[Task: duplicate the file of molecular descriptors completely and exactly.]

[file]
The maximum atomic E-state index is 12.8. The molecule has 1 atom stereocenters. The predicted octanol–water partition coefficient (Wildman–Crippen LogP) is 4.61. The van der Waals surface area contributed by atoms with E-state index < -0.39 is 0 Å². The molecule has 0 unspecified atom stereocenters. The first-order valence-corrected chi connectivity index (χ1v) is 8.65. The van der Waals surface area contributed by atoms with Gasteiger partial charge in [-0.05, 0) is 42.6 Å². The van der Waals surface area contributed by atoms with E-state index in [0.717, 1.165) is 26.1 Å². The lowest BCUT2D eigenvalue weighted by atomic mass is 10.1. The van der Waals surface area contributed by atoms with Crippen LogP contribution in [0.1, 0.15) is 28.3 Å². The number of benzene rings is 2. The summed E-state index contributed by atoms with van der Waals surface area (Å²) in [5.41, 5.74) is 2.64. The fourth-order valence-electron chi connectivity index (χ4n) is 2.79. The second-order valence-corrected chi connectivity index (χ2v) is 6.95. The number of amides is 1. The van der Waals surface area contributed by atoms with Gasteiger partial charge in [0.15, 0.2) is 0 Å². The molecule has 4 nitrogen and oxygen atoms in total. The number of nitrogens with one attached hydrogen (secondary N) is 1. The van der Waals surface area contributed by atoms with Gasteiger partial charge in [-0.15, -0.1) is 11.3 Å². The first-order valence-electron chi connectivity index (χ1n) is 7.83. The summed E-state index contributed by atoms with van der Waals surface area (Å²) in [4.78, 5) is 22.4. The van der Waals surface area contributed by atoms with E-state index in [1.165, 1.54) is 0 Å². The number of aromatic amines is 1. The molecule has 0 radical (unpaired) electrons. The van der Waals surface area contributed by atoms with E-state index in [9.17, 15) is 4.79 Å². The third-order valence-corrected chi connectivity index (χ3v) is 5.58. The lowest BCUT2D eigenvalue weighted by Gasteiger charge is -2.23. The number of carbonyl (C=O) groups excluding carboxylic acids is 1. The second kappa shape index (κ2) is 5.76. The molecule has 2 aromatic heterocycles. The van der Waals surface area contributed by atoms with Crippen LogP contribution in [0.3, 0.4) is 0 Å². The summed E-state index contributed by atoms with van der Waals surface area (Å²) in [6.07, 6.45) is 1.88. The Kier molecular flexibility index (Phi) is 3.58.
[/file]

The maximum atomic E-state index is 12.8. The molecule has 1 atom stereocenters. The predicted octanol–water partition coefficient (Wildman–Crippen LogP) is 4.61. The van der Waals surface area contributed by atoms with E-state index < -0.39 is 0 Å². The molecule has 0 unspecified atom stereocenters. The first-order valence-corrected chi connectivity index (χ1v) is 8.65. The van der Waals surface area contributed by atoms with Gasteiger partial charge in [-0.05, 0) is 42.6 Å². The van der Waals surface area contributed by atoms with E-state index in [0.717, 1.165) is 26.1 Å². The lowest BCUT2D eigenvalue weighted by atomic mass is 10.1. The van der Waals surface area contributed by atoms with Crippen LogP contribution in [0.1, 0.15) is 28.3 Å². The number of benzene rings is 2. The summed E-state index contributed by atoms with van der Waals surface area (Å²) in [5.41, 5.74) is 2.64. The fourth-order valence-electron chi connectivity index (χ4n) is 2.79. The second-order valence-corrected chi connectivity index (χ2v) is 6.95. The number of amides is 1. The van der Waals surface area contributed by atoms with Gasteiger partial charge in [0.15, 0.2) is 0 Å². The molecule has 4 nitrogen and oxygen atoms in total. The number of nitrogens with one attached hydrogen (secondary N) is 1. The van der Waals surface area contributed by atoms with Gasteiger partial charge in [-0.15, -0.1) is 11.3 Å². The first-order valence-electron chi connectivity index (χ1n) is 7.83. The summed E-state index contributed by atoms with van der Waals surface area (Å²) in [4.78, 5) is 22.4. The van der Waals surface area contributed by atoms with E-state index in [1.165, 1.54) is 0 Å². The number of aromatic amines is 1. The molecule has 0 radical (unpaired) electrons. The van der Waals surface area contributed by atoms with E-state index in [9.17, 15) is 4.79 Å². The third-order valence-corrected chi connectivity index (χ3v) is 5.58. The lowest BCUT2D eigenvalue weighted by Gasteiger charge is -2.23. The number of carbonyl (C=O) groups excluding carboxylic acids is 1. The second kappa shape index (κ2) is 5.76. The molecule has 2 aromatic heterocycles. The van der Waals surface area contributed by atoms with Crippen LogP contribution in [0.3, 0.4) is 0 Å². The summed E-state index contributed by atoms with van der Waals surface area (Å²) in [6.07, 6.45) is 1.88. The Kier molecular flexibility index (Phi) is 3.58.